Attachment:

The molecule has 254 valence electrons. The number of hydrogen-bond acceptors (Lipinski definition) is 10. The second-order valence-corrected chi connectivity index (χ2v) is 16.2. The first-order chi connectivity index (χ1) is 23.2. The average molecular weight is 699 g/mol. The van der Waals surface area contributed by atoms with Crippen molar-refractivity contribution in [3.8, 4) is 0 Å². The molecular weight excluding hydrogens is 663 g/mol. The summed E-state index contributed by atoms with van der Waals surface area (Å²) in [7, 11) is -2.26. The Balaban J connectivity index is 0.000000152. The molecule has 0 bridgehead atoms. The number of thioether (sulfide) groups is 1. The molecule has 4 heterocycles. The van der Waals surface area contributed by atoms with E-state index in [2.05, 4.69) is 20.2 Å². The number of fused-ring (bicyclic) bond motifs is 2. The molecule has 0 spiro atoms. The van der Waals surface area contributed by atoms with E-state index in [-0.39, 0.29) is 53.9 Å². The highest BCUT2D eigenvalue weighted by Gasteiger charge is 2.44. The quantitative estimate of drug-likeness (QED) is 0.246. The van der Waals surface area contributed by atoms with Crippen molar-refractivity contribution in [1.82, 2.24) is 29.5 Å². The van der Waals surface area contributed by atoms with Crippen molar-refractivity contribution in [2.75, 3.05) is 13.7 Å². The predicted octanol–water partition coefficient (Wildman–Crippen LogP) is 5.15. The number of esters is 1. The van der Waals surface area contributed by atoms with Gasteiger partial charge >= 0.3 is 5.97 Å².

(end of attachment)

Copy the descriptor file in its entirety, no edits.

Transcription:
The molecule has 254 valence electrons. The number of hydrogen-bond acceptors (Lipinski definition) is 10. The second-order valence-corrected chi connectivity index (χ2v) is 16.2. The first-order chi connectivity index (χ1) is 23.2. The average molecular weight is 699 g/mol. The van der Waals surface area contributed by atoms with Crippen molar-refractivity contribution in [3.8, 4) is 0 Å². The molecular weight excluding hydrogens is 663 g/mol. The summed E-state index contributed by atoms with van der Waals surface area (Å²) in [7, 11) is -2.26. The Balaban J connectivity index is 0.000000152. The molecule has 0 bridgehead atoms. The number of thioether (sulfide) groups is 1. The molecule has 4 heterocycles. The van der Waals surface area contributed by atoms with E-state index in [2.05, 4.69) is 20.2 Å². The number of fused-ring (bicyclic) bond motifs is 2. The molecule has 0 spiro atoms. The van der Waals surface area contributed by atoms with E-state index in [-0.39, 0.29) is 53.9 Å². The highest BCUT2D eigenvalue weighted by Gasteiger charge is 2.44. The quantitative estimate of drug-likeness (QED) is 0.246. The van der Waals surface area contributed by atoms with Crippen molar-refractivity contribution in [1.82, 2.24) is 29.5 Å². The van der Waals surface area contributed by atoms with Crippen molar-refractivity contribution in [2.75, 3.05) is 13.7 Å². The predicted octanol–water partition coefficient (Wildman–Crippen LogP) is 5.15. The number of esters is 1. The van der Waals surface area contributed by atoms with Gasteiger partial charge >= 0.3 is 5.97 Å².